MSN Money is carrying an article suggesting ways to get around mutual fund fees. As mutual funds have become more complex, fund companies need to spend more on marketing to explain their products. The expenses are then, as one would think, passed along to the customer.
Timothy Middleton suggests “marching straight into the new reality” by taking advantage of lower cost options.
Consign mutual-fund supermarkets to the dustbin of history. This is a reference to houses like Schwab, where mutual funds are sold. The author of the article explains how no-transaction-fee funds simply have the costs recouped from the customer in other ways.
The supermarkets got so many customers, and so many funds, they realized they could charge for this convenience. The tab at Schwab currently is 0.4% of assets of the funds in the NTF network. One way or another, funds pass that cost along to you. Most funds charge investors 0.25% in 12b-1 fees to pay supermarket costs. The rest comes out of their bloated management fees.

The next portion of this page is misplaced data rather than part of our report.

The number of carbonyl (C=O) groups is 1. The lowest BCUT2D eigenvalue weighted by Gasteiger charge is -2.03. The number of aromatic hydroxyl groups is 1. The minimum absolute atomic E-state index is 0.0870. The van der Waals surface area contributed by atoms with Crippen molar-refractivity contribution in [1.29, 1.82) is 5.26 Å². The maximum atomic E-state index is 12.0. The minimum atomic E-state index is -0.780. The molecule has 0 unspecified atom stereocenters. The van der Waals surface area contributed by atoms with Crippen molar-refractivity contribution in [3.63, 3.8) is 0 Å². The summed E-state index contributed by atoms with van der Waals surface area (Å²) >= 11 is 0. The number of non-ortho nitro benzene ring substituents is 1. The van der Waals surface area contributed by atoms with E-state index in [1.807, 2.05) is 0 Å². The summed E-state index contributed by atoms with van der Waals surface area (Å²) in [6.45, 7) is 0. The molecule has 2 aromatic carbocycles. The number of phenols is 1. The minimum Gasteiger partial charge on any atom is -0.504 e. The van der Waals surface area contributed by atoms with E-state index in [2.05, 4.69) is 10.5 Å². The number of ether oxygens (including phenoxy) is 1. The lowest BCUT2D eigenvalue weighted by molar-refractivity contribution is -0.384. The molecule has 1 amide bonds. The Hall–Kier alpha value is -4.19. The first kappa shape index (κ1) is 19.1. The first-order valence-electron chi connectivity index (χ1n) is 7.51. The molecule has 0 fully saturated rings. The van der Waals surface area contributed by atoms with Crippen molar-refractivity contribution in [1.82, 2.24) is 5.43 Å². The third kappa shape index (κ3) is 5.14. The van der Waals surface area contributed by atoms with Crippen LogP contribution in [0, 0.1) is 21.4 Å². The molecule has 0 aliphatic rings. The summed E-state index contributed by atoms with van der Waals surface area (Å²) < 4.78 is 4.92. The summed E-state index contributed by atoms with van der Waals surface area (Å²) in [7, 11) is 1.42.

Recognize that exchange-traded funds can replace mutual funds. If mutual funds are old and busted, ETFs are the new hotness. There are places to get very low commissions, and ETFs have very low expenses. This is a good combination — if the investor is not dollar-cost averaging. ETFs generally act more like index funds, but for those who want ETF flexibility with an actively managed fund track record, there is good news:
The American Stock Exchange, where ETFs are important listings, is working feverishly on devising a structure that will allow an actively managed fund to trade as an ETF. The Amex needs this business: It will succeed.
Recognize that cash can be a great investment. Cash isn’t normally thought of an investment. When personal financial management software was developed, no one was keeping their investments in cash or CDs, opting instead for stocks, thus some features were never built into the software. This is one of the reasons, according to the article, people don’t consider cash a normal investment, even though interest rates are rising and a portfolio in cash would have done better than a portfolio of stocks in some cases.
Updated February 6, 2012 and originally published October 4, 2005.